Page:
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Stacking Ropes on Multi-Pitch Climbs   

Tagged in: Gear, Multi-pitch, Skills, Trad Climbing
by Ian Nicholson
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No More Tangles 

Good rope management at belays saves time and headaches. When you belay on a ledge, feed the rope into a small pile, about two feet around, as you take it in. Compact the growing rope pile with your hands or feet to keep it stacking bottom to top, and to keep it from sliding off the ledge. If your partner leads the next pitch, just pay out rope from the top of the pile. If you’re leading in blocks, you’ll want to “pancake” the pile: Once your partner has arrived at the belay, flip the rope pile like a pancake so your end is now on top.On tiny ledges or hanging belays, you won’t be able to pile the rope. Instead, stack the rope in loops, draped back and forth across your tie-in point. If you make the loops all the same length, they’ll tend to tangle. Instead, make them gradually longer or shorter, depending on who’s leading the next pitch.

Stacking Ropes on Multi-Pitch Climbs

Stacking Ropes on Multi-Pitch Climbs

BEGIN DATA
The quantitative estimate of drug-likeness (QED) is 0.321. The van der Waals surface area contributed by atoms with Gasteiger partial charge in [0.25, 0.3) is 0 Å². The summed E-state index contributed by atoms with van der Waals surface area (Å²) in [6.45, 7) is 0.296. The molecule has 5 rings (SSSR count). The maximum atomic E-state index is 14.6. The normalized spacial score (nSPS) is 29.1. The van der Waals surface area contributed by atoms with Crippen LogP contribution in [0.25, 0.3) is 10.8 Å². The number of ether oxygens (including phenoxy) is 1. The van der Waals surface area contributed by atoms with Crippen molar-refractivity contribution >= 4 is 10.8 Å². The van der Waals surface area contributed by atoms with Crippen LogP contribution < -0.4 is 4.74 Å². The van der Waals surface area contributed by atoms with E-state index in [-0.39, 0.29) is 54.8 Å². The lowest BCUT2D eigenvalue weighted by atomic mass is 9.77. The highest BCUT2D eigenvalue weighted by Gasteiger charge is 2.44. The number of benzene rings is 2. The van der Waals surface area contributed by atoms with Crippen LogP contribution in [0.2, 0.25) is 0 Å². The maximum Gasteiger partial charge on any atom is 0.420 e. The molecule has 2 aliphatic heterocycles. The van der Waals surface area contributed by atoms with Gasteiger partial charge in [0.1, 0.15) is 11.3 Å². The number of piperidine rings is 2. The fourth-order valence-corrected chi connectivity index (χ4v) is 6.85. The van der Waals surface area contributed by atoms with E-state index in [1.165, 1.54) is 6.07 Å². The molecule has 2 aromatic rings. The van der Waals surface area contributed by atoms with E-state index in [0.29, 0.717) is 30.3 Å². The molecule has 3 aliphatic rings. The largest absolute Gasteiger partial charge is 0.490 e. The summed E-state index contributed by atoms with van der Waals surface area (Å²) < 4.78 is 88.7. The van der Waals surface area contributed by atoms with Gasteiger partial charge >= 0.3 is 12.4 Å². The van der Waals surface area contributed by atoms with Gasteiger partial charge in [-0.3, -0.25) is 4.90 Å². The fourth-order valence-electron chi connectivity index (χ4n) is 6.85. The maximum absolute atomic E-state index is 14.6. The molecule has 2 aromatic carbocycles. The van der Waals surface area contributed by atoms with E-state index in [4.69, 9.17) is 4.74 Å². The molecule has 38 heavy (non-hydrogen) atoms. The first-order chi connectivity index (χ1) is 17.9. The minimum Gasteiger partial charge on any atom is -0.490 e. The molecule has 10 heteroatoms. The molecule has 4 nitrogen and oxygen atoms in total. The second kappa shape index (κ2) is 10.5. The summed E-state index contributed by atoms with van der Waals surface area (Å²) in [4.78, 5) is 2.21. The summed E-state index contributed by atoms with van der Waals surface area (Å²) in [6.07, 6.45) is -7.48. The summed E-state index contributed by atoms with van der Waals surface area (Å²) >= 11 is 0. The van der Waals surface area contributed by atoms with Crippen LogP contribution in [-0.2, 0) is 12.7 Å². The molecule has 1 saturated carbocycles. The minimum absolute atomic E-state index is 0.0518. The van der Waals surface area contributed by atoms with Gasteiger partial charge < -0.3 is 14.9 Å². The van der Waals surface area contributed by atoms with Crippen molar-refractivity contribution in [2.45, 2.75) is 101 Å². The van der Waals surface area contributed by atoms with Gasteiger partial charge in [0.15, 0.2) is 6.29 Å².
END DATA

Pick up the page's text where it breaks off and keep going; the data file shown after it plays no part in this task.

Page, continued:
If you are swinging leads, make the first loops long—I like them to hang down about 10 feet on each side—and make each successive loop about three inches shorter than the last. This allows the rope to pay out without the top loop tucking under other loops and forming tangles when your partner is leading.

If you’ll be staying in the lead for the next pitch as well, start with onefoot loops and make each gradually longer. When the second climber is anchored at the belay, have him grab the stack of loops by its center and bring it toward his lap. Then, while he holds the stack, flip it onto his tie-in so it ends up with the short loops on top, ready to feed out cleanly.

View the original article on climbing.com.

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